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Blood test shows promise in diagnosing TBI

December 14, 2011
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Blood test shows promise in diagnosing TBI

The Pentagon is looking at several diagnostic tools to detect concussions, but none is likely to be a single “magic bullet” that will determine the extent of a mild head injury, a Defense Centers of Excellence for Psychological Health and Traumatic Brain Injury official said Dec. 8.

Instead, field medical personnel and physicians likely will use several methods, including current interpretive assessments, to decide whether a service member is healthy enough to return to duty after a head knock or concussive blast, according to Katherine Helmick, deputy director for TBI at the centers.

Among the instruments attracting interest is a hand-held device that tests for protein fragments released into the bloodstream after a head injury. In a small Army study, the test accurately detected concussion, or mild traumatic brain injury, in 34 patients.

A large-scale clinical trial of the device is underway at 30 trauma centers nationwide. It is expected to wrap up in 2012.

But other testing tools also are being considered, Helmick said, including:

• A computer device called EYE-Trac that assesses visual cuing to determine inattention and memory loss, both classic concussion symptoms

• Lab tests for biological markers found in saliva or on skin after a brain injury

• Advanced magnetic resonance imaging that paints a portrait of a working or malfunctioning brain

Objective tests for a concussion would remove the somewhat subjective nature of current assessments distributed to injured troops after an event or much later, when service members are assessed for disability claims, Helmick said.

“You can often ask a service member if they have a headache, and they tell you, ‘I’m good to go,’ and they are totally faking it. You can make them run five minutes and ask them again, and they can have the worst headache in the world, and they still tell you, ‘I’m great.’ They want to get back in the fight,” she said.

Mild traumatic brain injury accounts for 80 percent of the TBI diagnosed in the military.

From 2000 and 2005, the number of service members diagnosed with TBI was fairly stable, between about 11,000 to 13,000 each year. The figures have skyrocketed since 2006, from 16,195 to 31,243 in 2010. For the first three quarters of fiscal 2011, the figure is 36,000.

“But the number of TBI patients, even in peacetime, was 11,000, so this is not just a wartime issue,” Helmick said in her address at the DCoE Trauma Spectrum Conference in Bethesda, Md.

A test for concussion is considered a medical Holy Grail because immediate diagnosis could lead to improved treatment and recovery.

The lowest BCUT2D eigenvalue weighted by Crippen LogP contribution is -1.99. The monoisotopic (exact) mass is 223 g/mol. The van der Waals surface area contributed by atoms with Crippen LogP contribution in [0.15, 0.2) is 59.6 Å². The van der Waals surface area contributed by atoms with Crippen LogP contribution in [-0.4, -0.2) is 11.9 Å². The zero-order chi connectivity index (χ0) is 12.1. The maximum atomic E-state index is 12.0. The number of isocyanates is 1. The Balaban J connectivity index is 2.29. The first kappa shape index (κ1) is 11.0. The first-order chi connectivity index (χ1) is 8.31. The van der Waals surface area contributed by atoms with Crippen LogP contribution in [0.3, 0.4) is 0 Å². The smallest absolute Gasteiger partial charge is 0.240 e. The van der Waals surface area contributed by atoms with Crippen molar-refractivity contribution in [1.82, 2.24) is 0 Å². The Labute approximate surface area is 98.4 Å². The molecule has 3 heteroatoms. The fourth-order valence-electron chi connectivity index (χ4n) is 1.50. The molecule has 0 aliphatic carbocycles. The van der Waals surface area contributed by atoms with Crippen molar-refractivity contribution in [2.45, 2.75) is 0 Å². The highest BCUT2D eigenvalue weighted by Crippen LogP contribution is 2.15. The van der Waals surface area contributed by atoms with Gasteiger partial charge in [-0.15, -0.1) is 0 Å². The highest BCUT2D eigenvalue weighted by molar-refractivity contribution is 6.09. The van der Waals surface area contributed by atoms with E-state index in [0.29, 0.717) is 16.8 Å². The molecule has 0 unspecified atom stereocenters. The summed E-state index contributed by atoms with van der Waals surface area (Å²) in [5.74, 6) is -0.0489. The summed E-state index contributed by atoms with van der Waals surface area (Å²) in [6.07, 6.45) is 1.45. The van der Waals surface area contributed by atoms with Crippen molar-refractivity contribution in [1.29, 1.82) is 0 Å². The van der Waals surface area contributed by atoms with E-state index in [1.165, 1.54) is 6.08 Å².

Army Vice Chief of Staff Gen. Peter Chiarelli has said a TBI blood test will “change medicine in a huge way.”

And Helmick said researchers are under the gun to develop one, as well as other TBI treatments.

“There’s been a paradigm shift in research, with extreme pressure to develop safe and effective treatments, but to get the ball rolling as fast as we can,” she said.

Military physicians now rely on magnetic resonance imaging and brain scans to determine the extent of a trauma, but these tools are used most reliably for severe or penetrating head wounds.

For mild TBI, clinicians use the automated neural assessment metrics computer program, or ANAM, and neurocognitive assessment tests to determine whether troops have experienced an injury.

The ANAM, which is supposed to be given to all troops before they deploy, recently came under fire in a National Public Radio/ProPublica media investigation that charged the $42 million program is not being carried out as ordered by Congress and some military leaders have little faith in it.

“From interviews with dozens of medical specialists and an analysis of hundreds of pages of military emails and documents, evidence shows that military officials have made poor decisions about the testing program, preventing it from helping many troops who have brain injuries,” according to NPR/ProPublica.

The NPR report found the ANAM was not used as directed, and clinicians lacked confidence in its capabilities.

But the test was never intended to be a tool for assessing a general population before or after a deployment, Helmick said. ANAM, she said, and neurocognitive assessments are effective post-injury assessment tools.

“The whole intent is it gives you a baseline for how people function before they go to the theater. Then, if they are injured, you compare the results with their own baseline. It’s an added data point,” Helmick said.

In addition to searching for diagnostic tests, researchers also are looking for solutions to treat the symptoms of mild TBI, including memory loss, confusion and irritability. Among the treatments being studied by DoD are omega-3 fatty acids, hyperbaric oxygen therapy, growth hormones and progesterone.

Article source: http://www.navytimes.com/news/2011/12/military-tbi-blood-tests-121311w/

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